Guitar manufacturer takes licks
PATENT DISPUTE: The court ruled Activision did not infringe on Gibson's patent
By DAVID CANTON, FREELANCE WRITER
   


Virtual reality was taken to a new level recently when famous guitar manufacturer, Gibson, sued Activision Publishing, Inc., creators of Guitar Hero, alleging that the video game system infringed upon one of its patents.

Specifically, Gibson Guitar Corp. registered U.S. Patent No. 5,990,405 in 1999. This patent covered,"a system and method for generating and controlling a simulated musical concert experience."

In 2006, Gibson licensed to Activision certain Gibson trademarks for use within the Guitar Hero game.

In January 2008, Activision received a letter from Gibson stating that though the game maker had permission to use Gibson's trademark, it did not have permission to use Gibson's patent for simulated musical performances. The letter requested that "Activision obtain a licence under Gibson's 405 patent or halt sales of any version of the Guitar Hero game software . . . and . . . instrument controllers."

Activision instead filed a pre-emptive request with the court for a declaration that its top-selling video game did not infringe on Gibson's patent. Gibson responded to Activision by filing a suit of its own.

In Activision Publishing Inc. vs Gibson Guitar Corp., decided Feb. 26, 2009, the California District Court dismissed the lawsuit and held that Activision had not infringed upon Gibson's patent. The court made its opinion of the case clear when it held that the allegations brought forth by Gibson, "border on the frivolous."

Throughout the case, Gibson tried to argue that their patent was infringed and even went as far as to say that, "the '405 Patent covers any system where a user controls something 'musical' with any device."

The court rejected the argument stating that, "by arguing that any sound made by any controller can potentially be musical, Gibson would have everything in the world -- from the buttons of a DVD remote, to a pencil tapping a table -- be an 'actual musical instrument' within the '405 Patent."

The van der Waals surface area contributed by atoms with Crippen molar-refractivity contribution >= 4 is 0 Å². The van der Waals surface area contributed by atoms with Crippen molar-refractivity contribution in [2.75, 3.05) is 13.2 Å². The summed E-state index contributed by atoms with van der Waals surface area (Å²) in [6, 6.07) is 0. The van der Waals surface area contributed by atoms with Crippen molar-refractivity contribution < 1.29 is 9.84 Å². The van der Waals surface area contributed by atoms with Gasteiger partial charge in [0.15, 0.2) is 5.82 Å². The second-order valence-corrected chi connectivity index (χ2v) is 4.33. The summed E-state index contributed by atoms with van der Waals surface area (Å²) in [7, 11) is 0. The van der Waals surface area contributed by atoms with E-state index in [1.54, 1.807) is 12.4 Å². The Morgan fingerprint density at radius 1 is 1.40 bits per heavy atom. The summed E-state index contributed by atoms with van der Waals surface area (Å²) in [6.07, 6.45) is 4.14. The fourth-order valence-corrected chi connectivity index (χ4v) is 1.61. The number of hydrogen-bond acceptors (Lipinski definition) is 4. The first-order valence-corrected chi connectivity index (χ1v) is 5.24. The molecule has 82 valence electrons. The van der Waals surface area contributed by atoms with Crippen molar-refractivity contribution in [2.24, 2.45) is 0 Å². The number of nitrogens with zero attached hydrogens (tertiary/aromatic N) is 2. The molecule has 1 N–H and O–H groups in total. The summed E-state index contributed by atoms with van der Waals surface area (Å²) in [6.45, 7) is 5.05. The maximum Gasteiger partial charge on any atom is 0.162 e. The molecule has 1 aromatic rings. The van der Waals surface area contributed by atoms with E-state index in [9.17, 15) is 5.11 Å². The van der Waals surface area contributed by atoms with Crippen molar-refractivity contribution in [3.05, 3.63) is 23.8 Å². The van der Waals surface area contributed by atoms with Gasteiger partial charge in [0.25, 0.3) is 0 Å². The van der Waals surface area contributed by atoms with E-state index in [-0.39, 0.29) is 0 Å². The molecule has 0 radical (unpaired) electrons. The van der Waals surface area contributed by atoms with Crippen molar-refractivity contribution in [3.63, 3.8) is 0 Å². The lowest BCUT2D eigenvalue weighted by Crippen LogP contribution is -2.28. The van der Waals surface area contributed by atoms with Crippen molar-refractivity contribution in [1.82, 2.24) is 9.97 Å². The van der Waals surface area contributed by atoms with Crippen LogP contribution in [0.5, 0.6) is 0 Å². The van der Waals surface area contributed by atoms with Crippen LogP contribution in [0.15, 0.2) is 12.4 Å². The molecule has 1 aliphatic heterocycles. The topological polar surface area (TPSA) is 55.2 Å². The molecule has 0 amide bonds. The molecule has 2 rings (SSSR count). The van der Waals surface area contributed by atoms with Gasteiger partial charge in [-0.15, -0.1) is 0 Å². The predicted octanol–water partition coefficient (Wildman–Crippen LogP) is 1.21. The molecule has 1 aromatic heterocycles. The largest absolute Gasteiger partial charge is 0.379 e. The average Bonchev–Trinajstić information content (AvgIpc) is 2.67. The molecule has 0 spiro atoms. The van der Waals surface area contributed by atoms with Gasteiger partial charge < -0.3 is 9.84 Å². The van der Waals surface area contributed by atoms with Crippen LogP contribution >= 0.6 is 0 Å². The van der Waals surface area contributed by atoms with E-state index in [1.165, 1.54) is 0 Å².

Ultimately, the court refused to give the term "musical instrument" such a broad interpretation and instead held that, "no reasonable person of ordinary skill in the relevant arts would interpret the '405 Patent as covering interactive video games."

The motivation for the lawsuit may be found in the pre-existing relationship between Gibson and Activision. Industry insiders have suggested that Activision's decision not to renew the Gibson trademark licence was the motivating factor behind the lawsuit.

In fact, Activision itself, in a letter dated Match 10, 2008, suggested that, "Gibson knew about the Guitar Hero games for nearly three years, but did not raise its patent until it became clear that Activision was not interested in renewing the Licenses and Marketing Support Agreement."

Whatever the motivation, the California District Court made it clear that the lawsuit was without merit. This decision has now put into question several other outstanding lawsuits Gibson had also commenced against various companies involved in the creation and distribution of Guitar Hero, such as MTV, Harmonix, Electronic Arts, Wal-Mart, Target and K-mart.

David Canton is a business lawyer and trademark agent with a technology focus at Harrison Pensa LLP. This article, written with the assistance of Sarah Graham, contains general comments only, not legal advice. Contact David at 519-661-6776 or www.canton.elegal.ca.






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